HRC responded to the Trump-Pence administration’s latest attempt to undermine the rights and welfare of LGBTQ people and their families. The Department of Health and Human Services (HHS) announced a final version of a regulation that would allow medical providers to cite their personal beliefs in refusing to provide a broad spectrum of services — including lifesaving care for LGBTQ patients.
“The Trump-Pence administration’s latest attack threatens LGBTQ people by permitting medical providers to deny critical care based on personal beliefs,” said HRC Government Affairs Director David Stacy. “The administration’s decision puts LGBTQ people at greater risk of being denied necessary and appropriate health care solely based on their sexual orientation or gender identity. Everyone deserves access to medically necessary care and should never be turned away because of who they are or who they love.”
HHS announced today the issuance of the final rule that will sanction discrimination by healthcare providers who believe their personal beliefs should determine the care a patient receives. The rule could allow virtually any individual or entity involved in a patient’s care — from a hospital’s board of directors to the receptionist that schedules procedures — to put personal beliefs ahead of a patient’s health. This regulation will undoubtedly empower health care providers to deny necessary care to LGBTQ people and women.
This regulation will deter health care organizations and providers from taking necessary action to guarantee that all patients have access to the care they not only deserve but also are legally entitled to. In practice, the broad reach of the rule could allow health care providers to refuse to provide not only abortion and sterilization procedures, but also to deny treatment or preventative care for AIDS or HIV, hormone therapy treatment and transition related care and in-vitro fertilization for lesbians, single women or interfaith couples. The rule is especially dangerous for those already facing barriers to care, particularly LGBTQ patients, patients of color and those who are struggling to make ends meet.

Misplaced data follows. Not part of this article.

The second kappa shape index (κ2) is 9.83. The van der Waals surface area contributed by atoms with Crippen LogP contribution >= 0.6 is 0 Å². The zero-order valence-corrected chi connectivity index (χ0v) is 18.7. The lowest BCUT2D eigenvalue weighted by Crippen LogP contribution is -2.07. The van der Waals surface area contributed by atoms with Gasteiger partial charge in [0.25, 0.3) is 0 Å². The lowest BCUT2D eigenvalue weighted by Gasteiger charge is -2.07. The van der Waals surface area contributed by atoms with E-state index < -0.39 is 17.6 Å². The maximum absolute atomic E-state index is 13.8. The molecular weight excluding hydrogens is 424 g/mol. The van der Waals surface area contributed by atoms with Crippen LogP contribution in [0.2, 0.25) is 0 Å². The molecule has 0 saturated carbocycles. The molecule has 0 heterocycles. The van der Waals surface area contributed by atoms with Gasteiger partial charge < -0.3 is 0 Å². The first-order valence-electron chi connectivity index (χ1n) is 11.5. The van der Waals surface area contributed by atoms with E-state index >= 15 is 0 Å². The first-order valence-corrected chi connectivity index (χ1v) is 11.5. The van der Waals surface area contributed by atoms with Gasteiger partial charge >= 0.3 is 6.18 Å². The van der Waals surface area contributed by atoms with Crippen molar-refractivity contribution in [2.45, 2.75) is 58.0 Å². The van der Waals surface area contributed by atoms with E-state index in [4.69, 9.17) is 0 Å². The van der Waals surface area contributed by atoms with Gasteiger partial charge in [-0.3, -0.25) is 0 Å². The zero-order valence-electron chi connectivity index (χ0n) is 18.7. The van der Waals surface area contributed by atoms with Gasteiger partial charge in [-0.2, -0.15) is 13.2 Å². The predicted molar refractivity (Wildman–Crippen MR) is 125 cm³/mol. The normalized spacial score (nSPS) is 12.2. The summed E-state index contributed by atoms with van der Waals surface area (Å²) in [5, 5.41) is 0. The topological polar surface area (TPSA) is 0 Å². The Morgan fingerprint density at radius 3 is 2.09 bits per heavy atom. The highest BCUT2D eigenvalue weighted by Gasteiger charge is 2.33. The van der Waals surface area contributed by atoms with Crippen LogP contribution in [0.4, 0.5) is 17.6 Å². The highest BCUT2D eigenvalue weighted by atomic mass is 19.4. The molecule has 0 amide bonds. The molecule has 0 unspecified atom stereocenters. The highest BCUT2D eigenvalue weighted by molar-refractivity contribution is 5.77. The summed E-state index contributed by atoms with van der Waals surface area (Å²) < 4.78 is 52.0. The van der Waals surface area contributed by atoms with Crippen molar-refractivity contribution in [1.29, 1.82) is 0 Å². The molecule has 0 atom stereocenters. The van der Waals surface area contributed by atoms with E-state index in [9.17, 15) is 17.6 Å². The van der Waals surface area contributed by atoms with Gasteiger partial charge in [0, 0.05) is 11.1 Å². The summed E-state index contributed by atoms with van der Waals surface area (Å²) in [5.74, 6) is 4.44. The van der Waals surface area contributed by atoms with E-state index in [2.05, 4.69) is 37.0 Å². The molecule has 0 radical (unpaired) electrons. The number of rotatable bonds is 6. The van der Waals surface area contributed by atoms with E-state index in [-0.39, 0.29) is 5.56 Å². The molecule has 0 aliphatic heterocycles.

Fear of discrimination causes many LGBTQ people to avoid seeking health care, and when they do enter care, studies indicate that LGBTQ people are not consistently treated with the respect that all patients deserve. Studies show that 56% of LGB people and 70% of transgender and gender non-conforming people reported experiencing discrimination by health care providers — including refusal of care, harsh language and physical roughness because of their sexual orientation or gender identity. According to the 2015 U.S. Transgender Survey, 23% of transgender respondents did not see a doctor when they needed to because of fear of being mistreated as a transgender person and a startling 55% of transgender respondents who sought coverage for transition-related surgery were denied. Delay and avoidance of care due to fear of discrimination compounds the significant health disparities experienced by LGBTQ people.
This content was originally published here.